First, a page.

USB-C iPhone 15: The end of Lightning and what it means for you
The iPhone is finally going USB-C if the rumors are true.
Apple is expected to announce the iPhone 15 lineup during an event in September 2023, and there's a lot going on. New cameras, new chips, and new colors can be expected at the very least. But one of the big talking points is set to be something entirely new.
The iPhone is getting USB-C.
At least, that's what we think is going to happen and it seems highly likely that the decade-old Lightning will finally meet its demise.
Here's everything you need to know about the iPhone 15's expected switch away from Lightning and towards USB-C.
iPhone 15: Why USB-C?
After more than ten years of Lightning, Apple isn't switching to USB-C because it wants to.
Instead, Apple is being forced to make the move after European Union lawmakers agreed that all phones, headphones, and other accessories must use a common charging cable from 2024. If Apple wants to sell iPhones in the EU — and AirPods, for that matter — they will soon have to have a USB-C port. That's the port that all Android phones use, and soon so will iPhones.
Whether or not Apple would have moved the iPhone to USB-C of its own accord eventually, we might never know for sure. But it's possible when you consider that Apple has been transitioning its tablet lineup to the connector for years and its portable Macs can all charge via USB-C also. Apple has publicly confirmed its plans to change the design of the iPhone to comply with these laws.
But no matter why we're getting USB-C, we can hopefully expect a few benefits when we do.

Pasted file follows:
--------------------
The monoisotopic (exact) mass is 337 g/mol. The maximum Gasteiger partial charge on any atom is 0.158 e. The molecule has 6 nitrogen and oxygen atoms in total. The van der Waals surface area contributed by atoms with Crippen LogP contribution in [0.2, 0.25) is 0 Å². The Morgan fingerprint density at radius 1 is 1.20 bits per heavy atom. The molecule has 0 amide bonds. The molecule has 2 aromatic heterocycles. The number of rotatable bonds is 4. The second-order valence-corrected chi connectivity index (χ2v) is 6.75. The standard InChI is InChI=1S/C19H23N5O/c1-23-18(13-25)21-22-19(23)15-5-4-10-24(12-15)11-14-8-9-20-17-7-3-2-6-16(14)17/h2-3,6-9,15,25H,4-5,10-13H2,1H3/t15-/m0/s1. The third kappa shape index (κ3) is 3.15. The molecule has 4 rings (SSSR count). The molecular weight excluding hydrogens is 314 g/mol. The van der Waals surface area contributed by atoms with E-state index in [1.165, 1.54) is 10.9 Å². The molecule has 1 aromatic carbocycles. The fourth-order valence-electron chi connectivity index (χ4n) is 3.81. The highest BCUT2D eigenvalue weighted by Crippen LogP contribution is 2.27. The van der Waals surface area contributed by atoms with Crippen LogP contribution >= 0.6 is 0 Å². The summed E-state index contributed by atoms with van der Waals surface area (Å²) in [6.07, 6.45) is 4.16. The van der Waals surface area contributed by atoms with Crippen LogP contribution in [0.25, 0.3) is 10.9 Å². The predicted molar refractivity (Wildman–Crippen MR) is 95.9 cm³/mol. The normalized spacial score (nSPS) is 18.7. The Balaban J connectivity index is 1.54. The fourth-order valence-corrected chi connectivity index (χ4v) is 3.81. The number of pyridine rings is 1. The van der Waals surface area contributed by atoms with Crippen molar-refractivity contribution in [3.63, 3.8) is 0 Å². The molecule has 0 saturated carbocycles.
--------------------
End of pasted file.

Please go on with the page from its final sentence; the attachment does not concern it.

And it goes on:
Transfer speeds (hopefully) greater than USB 2.0
As iPhones take more impressive photos and videos, the size of the files they create has continued to balloon. Transferring them via AirDrop is of course an option, but when a 48-megapixel ProRAW photo can take upwards of 80MB of space, photographers need faster transfer methods.
Plugging a cable in should be the answer, but Lightning is notoriously slow. It's based on USB 2.0 speeds, which means that it is limited to just 480Mbps at best. That simply isn't fast enough, but moving to USB-C should give Apple the perfect opportunity to fix things. But will it?
Recent rumors have Apple sticking with the same 480Mbps transfer speeds on the iPhone 15 and iPhone 15 Plus, which isn't ideal. That would mean that USB-C connector or not, those phones might as well have Lightning for all the good it will make in terms of file transfer speeds.
As for the iPhone 15 Pro and iPhone 15 Pro Max, analyst Ming-Chi Kuo thinks that they'll get either Thunderbolt 3 (40Gbps) or USB 3.2 (up to 20GBps). Whichever of those two it is, iPhone users can expect blazing-fast transfers. But it looks increasingly likely that the best iPhone for photographers who take a lot of high-resolution shots will be those Pro models.
Faster power-ups for iPhone 15
The iPhone 15 lineup might well be getting USB-C, but that doesn't necessarily mean that we should expect faster charging, unfortunately.
While there have been rumors of faster file transfers, information on how fast the iPhone 15 will charge has been sadly lacking. But the potential for insanely-fast charging is absolutely there.
Right now the iPhone 14 series can fast charge using any USB-C charger that's rated for 18W or more. When plugged into that charger via a Lightning to USB-C cable the iPhone can fast charge from empty to 50% battery in around 30 minutes, although charging speeds slow after that in order to protect the health of the battery.
That sounds pretty good until you look at some of the competition. Take the Realme GT3 for instance. That phone supports a frankly insane 240W charger, which is even more powerful than the 140W charger that the 16-inch MacBook Pro comes with. As a result, it can be charged from zero to 100% in just nine minutes and 30 seconds.
Can we expect something similar from an iPhone? That seems unlikely given how conservative Apple has been to date. But we can always hope.
Made for iPhone 15
For years Apple has offered something called the MFi program. It was initially called the Made for iPod program, before that became Made for iPhone in a post-iPod world. And it's coming for the iPhone 15.